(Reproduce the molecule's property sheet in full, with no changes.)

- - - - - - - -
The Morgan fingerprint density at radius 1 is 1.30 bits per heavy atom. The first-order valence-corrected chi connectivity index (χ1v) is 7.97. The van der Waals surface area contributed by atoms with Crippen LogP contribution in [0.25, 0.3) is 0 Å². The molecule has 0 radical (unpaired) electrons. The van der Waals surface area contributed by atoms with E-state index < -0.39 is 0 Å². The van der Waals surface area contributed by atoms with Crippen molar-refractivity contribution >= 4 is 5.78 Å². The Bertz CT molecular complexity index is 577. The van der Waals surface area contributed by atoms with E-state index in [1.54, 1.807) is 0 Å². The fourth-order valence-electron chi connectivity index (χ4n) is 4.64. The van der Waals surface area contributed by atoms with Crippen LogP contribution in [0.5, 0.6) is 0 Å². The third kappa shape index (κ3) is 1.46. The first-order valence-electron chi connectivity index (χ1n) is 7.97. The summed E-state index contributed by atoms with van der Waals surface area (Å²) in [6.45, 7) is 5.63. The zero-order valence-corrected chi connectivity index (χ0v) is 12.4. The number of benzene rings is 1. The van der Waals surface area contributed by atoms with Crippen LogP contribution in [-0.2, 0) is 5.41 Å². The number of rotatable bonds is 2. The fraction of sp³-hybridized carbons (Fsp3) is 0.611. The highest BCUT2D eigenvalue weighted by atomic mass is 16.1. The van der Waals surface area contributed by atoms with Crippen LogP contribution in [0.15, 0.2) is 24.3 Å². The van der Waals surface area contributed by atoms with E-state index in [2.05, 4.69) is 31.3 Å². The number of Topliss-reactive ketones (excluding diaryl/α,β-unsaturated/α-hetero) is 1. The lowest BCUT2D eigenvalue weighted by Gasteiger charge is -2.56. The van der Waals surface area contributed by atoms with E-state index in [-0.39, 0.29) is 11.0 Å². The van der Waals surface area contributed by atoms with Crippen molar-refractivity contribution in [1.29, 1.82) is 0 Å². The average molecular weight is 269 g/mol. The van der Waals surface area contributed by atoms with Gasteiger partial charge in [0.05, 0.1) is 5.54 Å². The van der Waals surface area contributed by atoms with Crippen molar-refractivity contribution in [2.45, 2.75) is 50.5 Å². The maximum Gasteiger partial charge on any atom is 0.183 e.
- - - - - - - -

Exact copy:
The Morgan fingerprint density at radius 1 is 1.30 bits per heavy atom. The first-order valence-corrected chi connectivity index (χ1v) is 7.97. The van der Waals surface area contributed by atoms with Crippen LogP contribution in [0.25, 0.3) is 0 Å². The molecule has 0 radical (unpaired) electrons. The van der Waals surface area contributed by atoms with E-state index < -0.39 is 0 Å². The van der Waals surface area contributed by atoms with Crippen molar-refractivity contribution >= 4 is 5.78 Å². The Bertz CT molecular complexity index is 577. The van der Waals surface area contributed by atoms with E-state index in [1.54, 1.807) is 0 Å². The fourth-order valence-electron chi connectivity index (χ4n) is 4.64. The van der Waals surface area contributed by atoms with Crippen LogP contribution in [0.5, 0.6) is 0 Å². The third kappa shape index (κ3) is 1.46. The first-order valence-electron chi connectivity index (χ1n) is 7.97. The summed E-state index contributed by atoms with van der Waals surface area (Å²) in [6.45, 7) is 5.63. The zero-order valence-corrected chi connectivity index (χ0v) is 12.4. The number of benzene rings is 1. The van der Waals surface area contributed by atoms with Crippen LogP contribution in [-0.2, 0) is 5.41 Å². The number of rotatable bonds is 2. The fraction of sp³-hybridized carbons (Fsp3) is 0.611. The highest BCUT2D eigenvalue weighted by atomic mass is 16.1. The van der Waals surface area contributed by atoms with Crippen LogP contribution in [0.15, 0.2) is 24.3 Å². The van der Waals surface area contributed by atoms with E-state index in [2.05, 4.69) is 31.3 Å². The number of Topliss-reactive ketones (excluding diaryl/α,β-unsaturated/α-hetero) is 1. The lowest BCUT2D eigenvalue weighted by Gasteiger charge is -2.56. The van der Waals surface area contributed by atoms with E-state index in [-0.39, 0.29) is 11.0 Å². The van der Waals surface area contributed by atoms with Crippen molar-refractivity contribution in [1.29, 1.82) is 0 Å². The average molecular weight is 269 g/mol. The van der Waals surface area contributed by atoms with Gasteiger partial charge in [0.05, 0.1) is 5.54 Å². The van der Waals surface area contributed by atoms with Crippen molar-refractivity contribution in [2.45, 2.75) is 50.5 Å². The maximum Gasteiger partial charge on any atom is 0.183 e.